Artist Interview: Jasmina Halimic

Jasmina Halimic and Jan Schmidek

Jasmina Halimic and Fellowship sponsor Jan Schmidek at the Santana Row summer concert, July 2011.

Jasmina Halimic is a young woman who is realizing the American dream, in part with help from Opera San José. An American citizen born in Bosnia Herzegovina, she was exposed to music from early childhood. “My mother says I sang before I talked,” she says, and before the Bosnian war of the early 1990s, she went to the government music school, a full immersion program which included piano and voice training. One day she overheard a mezzo-soprano a few years older than herself singing Schubert. Jasmina, in awe, decided she would work hard so that someday she would be able to sing just as spectacularly.

When she was fourteen, her family was forced to seek refuge in Croatia in order to escape the political tensions and ethnic cleansing occurring in Bosnia. After a year, family in America helped them immigrate to Pittsburgh, PA. Jasmina enrolled in high school, and her cousin alerted the principal that she could sing. As luck would have it, the choir class was preparing its spring show; she auditioned for a solo role, and from then on she was the class soloist. With her teacher’s encouragement, Jasmina continued to study piano and theory, and also began taking operatic singing lessons.

Following high school, she enrolled at Duquesne University to study music performance. Jasmina traveled to Rome to learn Italian, and also studied language and diction in France and Germany. After graduation, she worked as an administrative assistant and taught Italian at the local community college. To continue developing her voice, she explains, “my singing needed improving, and I began the long and difficult search for the best suited voice teacher.” In New York City, she found a mentor with whom she continues to study, former Metropolitan Opera mezzo-soprano Patricia McCaffrey. In addition to her vocal training, she pursued a master’s degree at Indiana University, and in 2003 Tito Capobianco cast her as Valencienne in the IU Opera Theater production of The Merry Widow. “His production is legendary, and that comic role was a breakthrough for me, confidence-wise.”

Halimic applied to Opera San José in 2010, and she was cast in the role of Magda for the company’s premiere of La rondine. Her performance gained her an artist residency, and last season she sang the roles of Mimì in La bohème, and the title role in Anna Karenina, a modern American opera, which she says “made me a better musician and challenged all my talents.” This season, she will sing Elettra in Idomeneo, Nedda in Pagliacci, Violetta in La traviata, and Marguerite in Faust.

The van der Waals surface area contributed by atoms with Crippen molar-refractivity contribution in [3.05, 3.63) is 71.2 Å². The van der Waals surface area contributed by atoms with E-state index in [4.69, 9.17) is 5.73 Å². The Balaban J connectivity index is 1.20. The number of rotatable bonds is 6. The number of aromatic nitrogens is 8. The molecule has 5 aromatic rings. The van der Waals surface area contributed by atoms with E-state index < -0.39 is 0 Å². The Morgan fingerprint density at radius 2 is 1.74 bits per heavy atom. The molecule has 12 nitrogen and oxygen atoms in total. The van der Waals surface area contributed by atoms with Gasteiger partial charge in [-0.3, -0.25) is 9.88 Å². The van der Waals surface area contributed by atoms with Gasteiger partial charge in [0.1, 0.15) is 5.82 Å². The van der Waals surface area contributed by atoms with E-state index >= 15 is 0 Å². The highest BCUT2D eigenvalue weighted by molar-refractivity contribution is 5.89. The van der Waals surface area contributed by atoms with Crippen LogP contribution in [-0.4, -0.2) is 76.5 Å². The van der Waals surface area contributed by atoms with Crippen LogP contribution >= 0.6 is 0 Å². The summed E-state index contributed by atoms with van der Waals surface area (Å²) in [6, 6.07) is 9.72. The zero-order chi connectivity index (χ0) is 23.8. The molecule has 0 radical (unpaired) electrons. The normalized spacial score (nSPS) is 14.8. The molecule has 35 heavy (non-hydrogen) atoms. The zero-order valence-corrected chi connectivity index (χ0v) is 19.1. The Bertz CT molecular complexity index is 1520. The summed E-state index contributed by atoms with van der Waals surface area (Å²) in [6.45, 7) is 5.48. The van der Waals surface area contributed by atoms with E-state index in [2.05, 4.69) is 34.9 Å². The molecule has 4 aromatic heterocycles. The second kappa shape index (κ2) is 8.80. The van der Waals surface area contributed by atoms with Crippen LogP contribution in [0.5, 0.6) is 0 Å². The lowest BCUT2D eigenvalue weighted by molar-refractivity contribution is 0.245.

Halimic appreciates the uniqueness of Opera San José’s resident ensemble, and that “it allows people like me with big voices and limited opportunities to get experience. The group is collegial and has good chemistry and heart. It’s like we are all on the same team.” She loves the supportive San José audience because it encourages the singers to give their best on stage.

Opera San José’s extensive outreach program is another excellent opportunity for the singers to share their talents. “Opera is a serious art, not just pretty sounds, but it’s also entertainment. I love entertaining my audience and sharing the gift of music,” Halimic says. “A beautiful voice isn’t enough. Excellent technique is necessary if one is to become a fine singer; this means perfect command and control over the vocal instrument, in order to be true to the music and the composer’s intent.” Two singers who inspire Halimic with their technique are Luciano Pavarotti, and soprano Virginia Zeani, who has been a major influence in her life.

Halimic loves every role, and strives to bring honesty to each one. To prepare, she reads the story and works out how she can make the role her own. For Anna Karenina, she watched several movie adaptations in addition to reading the Tolstoy novel. In looking towards this season’s opening production of Idomeneo, she visualizes her role of Elettra as a kind of ‘queen of the night.’ Opera San José’s collaboration with the Packard Humanities Institute is “an attempt to do a truly period version of the opera–no other group has done it this way. Frescoes are being studied for the sets and costumes.” This production of Idomeneo will feature experts from all fields: artists from Ballet San Jose will perform the dance scenes, and well-known Mozart specialist, George Cleve, will conduct.
An award winning opera singer who is equally at home in recitals and on the concert stage, Jasmina Halimic epitomizes the kind of talented, dedicated artists that Opera San José seeks, cultivates, and encourages.

OSJ Patron Carolle J. Carter is a professor emerita from Menlo College, and a retired lecturer in history, San José State University.

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